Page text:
Avoiding ROS production comes at a price, as every alternate route leads to a decreased ATP production by mitochondrial ATP synthase. Both normal and alternate ETCs were active based on our data, which brings a question of the potential source(s) of reductant for these ETCs and source(s) of ATP that would supplement ATP lost due to the potentially high activities of the alternate routes for electrons. Most glycolytic genes did not show major steady-state transcript differences during freezing acclimation, though persistent up-regulation was observed, suggesting that glycolysis was active. In plants, glycolysis is regulated at the transcriptional and allosteric levels and in a complex way due to metabolic flexibility [33, 34, 64]. In situations when ATP cannot be easily produced in heterotrophic systems (e.g., during hypoxia, chilling, or phosphate starvation), pyrophosphate- instead of ATP-utilizing enzyme forms are used to drive glycolysis [33, 34, 65, 66]. One of the genes encoding phosphofructokinase was up-regulated up to 5.2-fold during winter hardening. Up-regulation of a pyrophosphate-dependent phosphofructokinase isoform suggests the possibility of conservation of ATP during freezing acclimation, similar to phosphate starvation stress. To maximize ATP production, alternate glycolytic steps involving substrate-level phosphorylation are preferentially utilized. The conversion of glyceraldehyde-3P to 3-phosphoglycerate can be done in two ways by: (i) non-phosphorylating glyceraldehyde-3P dehydrogenase in a single step to only produce NADPH and (ii) phosphoglycerate kinase and phosphorylating glyceraldehyde-3P dehydrogenase in two steps involving NADH and ATP production [34]. The phosphorylating glyceraldehyde-3P dehydrogenase was moderately, but consistently up-regulated, while the kinase showed a consistent, less than 1.5-fold down-regulation, suggesting that the two-step reaction producing both the reductant and ATP could be active. ATP production by substrate-level phosphorylation appears to be active in general – three transcripts coding for pyruvate kinase showed varying, but consistent up-regulation. Pyruvate kinase catalyzes a key step regulating glycolysis and pyruvate is a known allosteric regulator of a number of glycolytic enzymes including pyruvate kinase, activity of which is induced during hypoxia when glycolysis is the major source of ATP [33, 34]. Based on these observations, it appears that glycolytic routes conserving or producing ATP are preferentially used. This is in an agreement with the global activation of alternative ETC. routes. As such, glycolysis could be a source of ATP supplementing lower ATP levels obtained from respiration and could help with high-energy cofactor balancing.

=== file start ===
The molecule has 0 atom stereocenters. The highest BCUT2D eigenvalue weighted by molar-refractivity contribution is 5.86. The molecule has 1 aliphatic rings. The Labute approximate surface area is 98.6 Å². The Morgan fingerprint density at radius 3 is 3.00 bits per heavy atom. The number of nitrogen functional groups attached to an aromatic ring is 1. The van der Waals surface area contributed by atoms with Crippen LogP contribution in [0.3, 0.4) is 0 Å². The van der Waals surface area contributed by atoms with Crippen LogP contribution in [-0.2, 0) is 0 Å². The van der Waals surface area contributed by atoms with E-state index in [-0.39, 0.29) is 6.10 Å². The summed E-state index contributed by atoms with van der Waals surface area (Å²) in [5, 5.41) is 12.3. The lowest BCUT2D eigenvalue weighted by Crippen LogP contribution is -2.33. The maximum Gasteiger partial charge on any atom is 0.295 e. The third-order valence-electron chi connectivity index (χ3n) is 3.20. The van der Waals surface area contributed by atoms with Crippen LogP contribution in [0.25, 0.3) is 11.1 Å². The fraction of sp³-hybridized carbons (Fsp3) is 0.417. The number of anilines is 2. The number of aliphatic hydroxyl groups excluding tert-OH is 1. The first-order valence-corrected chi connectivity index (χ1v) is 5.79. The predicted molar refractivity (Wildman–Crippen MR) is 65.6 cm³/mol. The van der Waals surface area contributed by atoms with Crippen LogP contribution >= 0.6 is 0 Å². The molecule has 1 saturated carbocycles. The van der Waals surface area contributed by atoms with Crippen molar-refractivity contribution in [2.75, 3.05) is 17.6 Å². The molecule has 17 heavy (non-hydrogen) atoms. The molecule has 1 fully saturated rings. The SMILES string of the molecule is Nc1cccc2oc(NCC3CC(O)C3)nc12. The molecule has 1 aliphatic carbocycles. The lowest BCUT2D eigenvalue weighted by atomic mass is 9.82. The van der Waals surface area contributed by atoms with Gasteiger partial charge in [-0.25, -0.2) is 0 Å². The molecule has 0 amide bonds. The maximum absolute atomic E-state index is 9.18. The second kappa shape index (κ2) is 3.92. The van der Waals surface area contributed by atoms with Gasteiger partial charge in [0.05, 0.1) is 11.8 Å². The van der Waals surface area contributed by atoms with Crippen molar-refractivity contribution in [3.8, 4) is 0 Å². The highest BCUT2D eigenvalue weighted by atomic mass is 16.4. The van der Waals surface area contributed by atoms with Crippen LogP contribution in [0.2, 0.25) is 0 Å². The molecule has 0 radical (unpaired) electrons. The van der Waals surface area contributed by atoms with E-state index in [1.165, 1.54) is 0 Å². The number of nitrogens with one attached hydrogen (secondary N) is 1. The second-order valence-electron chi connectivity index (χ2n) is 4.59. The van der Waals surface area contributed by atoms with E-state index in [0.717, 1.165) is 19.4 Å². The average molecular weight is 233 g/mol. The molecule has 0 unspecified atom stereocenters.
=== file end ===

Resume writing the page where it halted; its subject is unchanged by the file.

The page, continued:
In conventional glycolysis, pyruvate kinase converts phosphoenolpyruvate to pyruvate and ATP is made. However, mitochondria could oxidize substrates other than pyruvate, such as malate [33], during winter hardening. In this scenario, the pyruvate kinase step is bypassed by three consecutive steps with no net NADH and ATP production or consumption (Figure 4). However, this bypass allows NADH from the cytosol to be shuttled inside mitochondria where it can be used by the conventional or alternative ETCs. First, cytosolic phosphoenolpyruvate is carboxylated to oxaloacetate by phosphoenolpyruvate carboxylase, a highly regulated enzyme whose activity increases during phosphate starvation [67]–[70]. Second, oxaloacetate is reduced to malate by cytosolic NADH-utilizing malate dehydrogenase, and malate is transported to mitochondria. The dicarboxylate/tricarboxylate transporter DTC encoded by the Arabidopsis At5g19760 gene ortholog that is capable of transporting malate to mitochondria [71] showed a consistent 5-fold up-regulation. Third, malate either enters the TCA cycle or is decarboxylated to pyruvate by NAD-dependent malic enzyme in mitochondria. Most genes encoding the enzymes of the TCA cycle showed a moderate up-regulation or no significant changes in their steady-state transcript levels, suggesting that the TCA cycle is operational. For example, a putative regulatory subunit of the mitochondrial NAD-dependent isocitrate dehydrogenase III (At4g35650) [72, 73] showed a stable 4.4-fold increase in transcript levels in TP2 through TP4. Malic enzyme has been implicated in generating NADH and pyruvate needed for lipid synthesis in heterotrophic and photoheterotrophic systems such as plant seeds [74]–[81].

The physiological significance of this bypass in most in vivo situations is not well understood [33]. However, existing metabolomic and transcriptomic data [82] suggest that the bypass is operational (along with the conventional pyruvate kinase step) during freezing acclimation. Malate levels increased significantly at TP1 and reached the levels that were nearly 3-fold higher than baseline later in the time course. Two genes encoding phosphoenolpyruvate carboxylase and one gene encoding malic enzyme were moderately up-regulated in response to freezing acclimation, while cytosolic malate dehydrogenase transcript levels were not significantly different in all TPs. However, the Sitka spruce homolog of the Arabidopsis At2g13560-encoded NAD-dependent malic enzyme 1, which is allosterically activated by fumarate [83], showed a 9- to 11-fold up-regulation in its transcript levels during freezing acclimation and could drive significant fluxes through this bypass. Low temperature stress was also shown to induce the expression of a gene encoding malic enzyme in maize [24]. To drive efficient conventional and alternative ETCs during winter hardening, this bypass could: (i) shuttle NADH from cytosol to mitochondria, (ii) bring additional carbon from glycolysis to the TCA cycle to stimulate alternative and conventional mitochondrial ETCs, and (iii) generate phosphate for ATP synthesis.

Potential sources of hexoses for glycolysis